Hum 353 Wk 1 Midterm Study Guide
Hum 353 Wk 1 Midterm Study Guide HUM 353
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This 8 page Study Guide was uploaded by Ashlyn Cook on Saturday September 24, 2016. The Study Guide belongs to HUM 353 at Baker College taught by Charles in Fall 2016. Since its upload, it has received 14 views. For similar materials see Art Appreciation in Arts and Humanities at Baker College.
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Date Created: 09/24/16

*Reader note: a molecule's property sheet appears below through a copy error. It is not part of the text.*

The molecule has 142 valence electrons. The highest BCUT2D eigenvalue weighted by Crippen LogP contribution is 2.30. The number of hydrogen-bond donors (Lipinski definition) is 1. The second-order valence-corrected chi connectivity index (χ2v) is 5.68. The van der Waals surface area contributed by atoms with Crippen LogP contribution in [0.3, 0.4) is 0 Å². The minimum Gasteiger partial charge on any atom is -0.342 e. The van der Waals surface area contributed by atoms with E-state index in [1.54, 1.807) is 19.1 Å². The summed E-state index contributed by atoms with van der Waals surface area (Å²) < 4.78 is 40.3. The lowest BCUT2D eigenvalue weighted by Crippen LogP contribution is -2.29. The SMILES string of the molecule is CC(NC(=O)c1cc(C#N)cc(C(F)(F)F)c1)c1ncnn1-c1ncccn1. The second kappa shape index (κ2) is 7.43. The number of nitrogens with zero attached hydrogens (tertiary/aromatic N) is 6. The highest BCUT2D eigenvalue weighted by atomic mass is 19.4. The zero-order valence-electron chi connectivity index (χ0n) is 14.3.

Hum 353 Art Appreciation Quiz 1 Study Guide ** This study guide includes main things to know from each chapter and study plus wk 1 notes. Please remember in this class, since it’s only 3 weeks long, a quiz is pretty much like a midterm** **=things of great importance to remember for quiz Key Things to remember from Chapter 1: The impulse to create and respond to art is as deeply ingrained as the ability to learn language. Artists have 5 functions Create places for human purpose. **Maya Lin’s Vietnam Veterans Memorial Create exordinary versions of the ordinary Record and commemorate Give tangible form to the unknown. **Indian Sculptor and the goddess Shiva sculpture Give tangible form to feelings and ideas. **Van Gogh’s Starry Night The subjective nature of perception explains why a work of art has different meanings to many people. Key things to remember from Chapter 2: Art is of great value in our society. Art takes on many forms (painting, music, poetry, sculpture, architecture, etc..) Ideas of what art is change over time Mona Lisa portrait by Da Vinci dazzled contemporaries due to it’s extreme life like appearance. Beauty is deeply linked to our thinking about art. We like to explore aesthetic possibilities. Representational Art-ideas presented again in a way we recognize a likeness Naturalistic art- realistic nature of the piece. Abstract art- art that takes a realistic starting point and blurs it. Like taking the form of a woman and distorting it in some way. Stylized Art- representational art that conforms to a preset style or set of conventions for depicting the world. **Vincent Van Gogh wrote letters to his brother Theo was also a supporter. Style- refers to a works distinctive characteristics Form-Physical appearance of the art (color or shape for example) Content-The subject matter of the work Iconography- recognizing the subject matter. Usually used a lot in religious works. Context- the personal, social, cultural, political and religious background of the work and artist in which we can tell a lot about the time period or artist. Key things to remember from Chapter 3: Themes of art include religion, nature, history, stories, politics and fantasy **Pyramids in Egypt, as forms of art, are meant to be tombs to the pharaohs. Status and politics of roman rulers were often on horses and shown with beards. Art helps us in the human experience. Key things to remember from Chapter 6: Everybody at some point in their life draws Materials for drawing can be dry or liquid Dry: generally applied in stick form and usually leave behind small particles of itself **Metal point- is the ancestor to the pencil and was used a lot in the renaissance. Thin wire made of silver attached to a holder is dragged across surface leaving a thin trail of metal particles which tarnish to a pale grey. Before applying a base primer paint must be applied (made of bone, ash, glue and white pigment) Graphite pencil- soft, crystalline form of carbon. Leaves behind small grey particles when dragged across paper. Charcoal-charred wood **Chalk-to geologist chalk is soft limestone. Crayons- pigments mixed with a binder made of wax or grease. Pastels- pigments mixed with a binder of gum Liquid: generally need to be applied with a brush or pen. Powedered pigments are mixed with a binder and suspended in liquid. Pen and Ink-ultra fine pigments suspended in water and gum. Used since 4 century. **Nib was the part of the pen that transferred ink to paper. Earlier pens included quils and reeds. Brush and Ink-watercolor brushes with ink Acrylic paints Hum 353-Art Appreciation Week 1 Notes Chapters 1, 2, 3 & 6 Chapter 1 **Art and living with art is making it live in our imagination and engage our minds** The Impulse for Art No society in all of human existence has been without art Creating art may be part of the human existence much like the need for language. Oldest works of art date to the stone age Chauvet Caves: Carbon dated to 32,000 years ago. One of hundreds of decorated caves in Europe. 300 depictions of animals and human hands. Pigments in the creation of these paintings were made from charcoal, magnese-dioxide, and clay mixed with animal blood, cave water, or animal fat. Theories suggest they were made during rest or as some form of magic.Ability to make such art marked another difference from modern humans and Neanderthals. Stonehenge: South of England. Today much is ruined but used to consist of several circles of stone megaliths, large stones. These were surrounded by a ditch. Built in phases over centuries beginning in 3000 B.C in Neolithic Era. Each stone was quarried and traveled from distant places to the location. Tallest megaliths are about 30 tons each and all are erected upright. 240 burials have been found there. Many theories surround it’s purpose such as funeral rites, rituals, temple, part of some kind of complex, etc…built when newer stone tools were invented. Other early forms of art include pottery as we discovered that fire could harden it. Bowls, cups, practical objects and jars were made. We began to explore aesthetic possibilities by making them more elaborate. What do artists do? Artists CREATE human places of purpose. I.E churches for religious purposes and how Stonehenge was used for rituals. Some cultures view artists as specially trained. Some see anyone as an artist. Artists create visions, feelings, stories, and extrodinary versions of ordinary objects. I.E a Kente (woven textile which can have hundereds of patterns with their own symbolism) takes a normal garment and tells a story in weaving patterns which is then given purpose. Artists use art to document and record events, ideas, and places. Paintings of Coronations, famous rulers, and events like wars give us a glimpse of how things looked and played out. The way in which the art is created can display ideas and methods used in those times as well. Sometimes artists give the unknown a face, name, look, etc…I.E an artist can paint and personify what the birth of the world looked like. They can give a face to the night and make it look like it’s victorious over day personified, statues can be made to hold the flames of destruction etc… Feelings and ideas can be personified in art by artists as well. I.E Vincent Van Gogh’s Starry Night depicts his feelings as he viewed the night sky outside of a village. Creating and Creativity Creativity is defined as the ability to create something that is innovative, inspiring, and useful. Can be playful ideas or serious. Can be risky or safe. Open to experience and do not feel restricted by common existing knowledge. Creating is the process of using the creative process to make the idea come to life. Drawing, planning, molding, inventing, etc… Creativity can be learned. Looking and Responding Looking/Seeing is a form of perception which allows us to recognize and process sensory data. When we use our senses to interpret any form of art, we all take away different things based on experiences, likes, dislikes, creative mindset, and how our brains are wired differently. Subjective nature of perception explains why one piece of art can hold many interpretations and meanings, some even unintentional by the artist. Details in works mean different things to each person, thus creating a different story or meaning to a piece. Chapter 2 What is Art? Art is something of great value in any society Art is found every where from building designs, books, poetry, songs, sculptures, paintings, fashion, etc…. Value in art is not just price, but artist and who did it as well. It’s expressed by how the art allows us to see into the life and thoughts of the artist. Sometimes an artists work is not recognized until the ideas about art begin to change through time. Art is any expression of ideas, design, thoughts, feelings, people, events and can be in many mediums. Art and Beauty Beauty is deeply rooted to our thinking about art. Aesthetics: study the philosophy in the nature of beauty and also studies art. Beauty is a measure of whether we find pleasure in something. I.E the fragility, color, texture of a rose is appealing to most and so it’s considered beautiful. Those are also characteristics when a rose is used symbolically. Beauty is not just in what we feel looking at a work of art, but also what it inspires, means, and tells. Theories suggest that some meaning to beauty has links to symmetry, color and shapes in a piece. Not all art aims to be beautiful in any way. Beauty is not a requirement for art. Representational and Abstract Art Representational art-makes are fimilar in that its presenting something in a recognizable way Naturalistic Art- art done in a realistic natural way. I.E fabric draping over a body, light reflecting off a pond, the way hair would naturally flow or lay. Abstract art- uses starting points and then blurs them. I.E Picasso’s Seated Woman painting takes the general shape of a woman but does not define any one area so that you can tell what the painting is but it’s not detailed. The title also gives clues. Stylized Art-art in which representational art conforms to a preset style or conventional way of depicting the world. I.E we can distinguish Chinese art on pottery as a specific style whereas Greek Pottery art always looks one way as another style. Non-Representational Art-a form of abstract art in which the piece of work does not try to represent anything and instead focuses on shapes, color, lines, and texture. Art and Meaning Form and Content-form is the physical appearance of a work while content is the subject matter (what it’s about or portraying). Materials and Techniques-Materials would include what is used to make the art (canvas, marbkle, acrylic paint, clay, watercolor, foam, brass, etc…) Technique is how the materials are used to create the art such as using long brush strokes, one stroke figures and objects, a lot of detail, little detail, carving, etching, etc… Iconography-Background information surrounding the image or work of art. I.E knowing and recognizing a religious figure or event depicted in a painting or recognizing what sounds and things involve a particular instrument that’s depicted. Conext- context is defined as a piece of arts ties to it’s creator. This means the environment, country, and culture of the artist, the ideas of the artist and time period, the personal and social life of the artist, and the intended audience. Chapter 3 Themes of Art The Sacred Realm The spiritual realm has always been portrayed in all religions across the human existence. Art has helped us envision the gods, goddesses, and the Christian god and has helped to honor and communicate feelings/attitudes about them. All forms of art from pottery to architecture have reflected this in churches, temples, cemeteries, etc… Artists have created and personified the realms of the unknown to create visualizations of their doings, concrete ideas and events, and focus thoughts. Art Reflects Politics and Social Order Art reflects how each society is organized at the time of creation. Structures such as pyramids reflected wealth and divine rule of the country Kings, Queens, Rulers, Conquerors and the rich and wealthy were portrayed different then common folk in all works of art using colors (colors of royalty like blues and purples) and various symbolism (crowns, divine halos, thrones) as well as positioning in a work. Stories and Histories Art can portray stories, legends, fairytales, and myths Stories deep in culture Examples include depictions of Achilles in the Trojan War, Stories of Werewolves and Witches, Lives of Saints, Stories of Conquerors and Wars. Art seems to depict whole stories or most remembered parts of stories in one work or over the course of several. Works can be stories that the artist themselves make up or pre existing. The Natural World A great deal of art depicts the world around us from our own countries to far off lands. Nature and our relationship to it are depicted in many forms Can have much detail or little Nature has been a subject for art and also a material Using nature to make sculptures, gardens, and various other things such as painting on rocks or leaves has been popular throughout history. Chapter 6 Drawing Everyone at some point in their life draws. Drawings include those of people, places, things, events, animals, nature, etc.. Drawing Materials Dry Media-materials used for drawing that are generally applied in stick form. These materials leave bits of material behind as they are used. Graphite- dry material. Soft form of Carbon. First discovered in the 16 century. Commonly used in drawing as pencils. Leaves behind a slight sheen to the lines drawn and particles left behind. Easy to shape. The softer the graphite the darker the color. Metal Point-ancestor to graphite pencil. Used in the Renaissance. Few use it now because it’s not forgiving and permanent. It uses thin wire, typically of silver, set in a holder. Medium must be prepped first. As the pen is dragged it leaves behind a silver trail of metal particles which dry pale grey. Charcoal-charred wood. Techniques in manufacturing it come from ancient times. The best charcoal tools are made from willow or vine. Crayon, Pastel and Chalk-Crayons are made with pigmented poweders mixed with was. Pastels are pigmented powders mixed with oil. Provide soft vivid colors. Thick strokes. Liquid Media- materials applies with a pen or brush. Combines pigments with a binder. Pen and Ink-ultra fine particles of pigment suspended in water and added to a binder such as GUM. Commonly seen as black or brown. Have been used since the 4 Century. Can use twigs, fingertips, sponges, quils, etc to transfer ink to paper. Brush and Ink- Watercolor paint brushes used with ink in the same manner as pen and ink. Paints-includes watercolor and acrylics.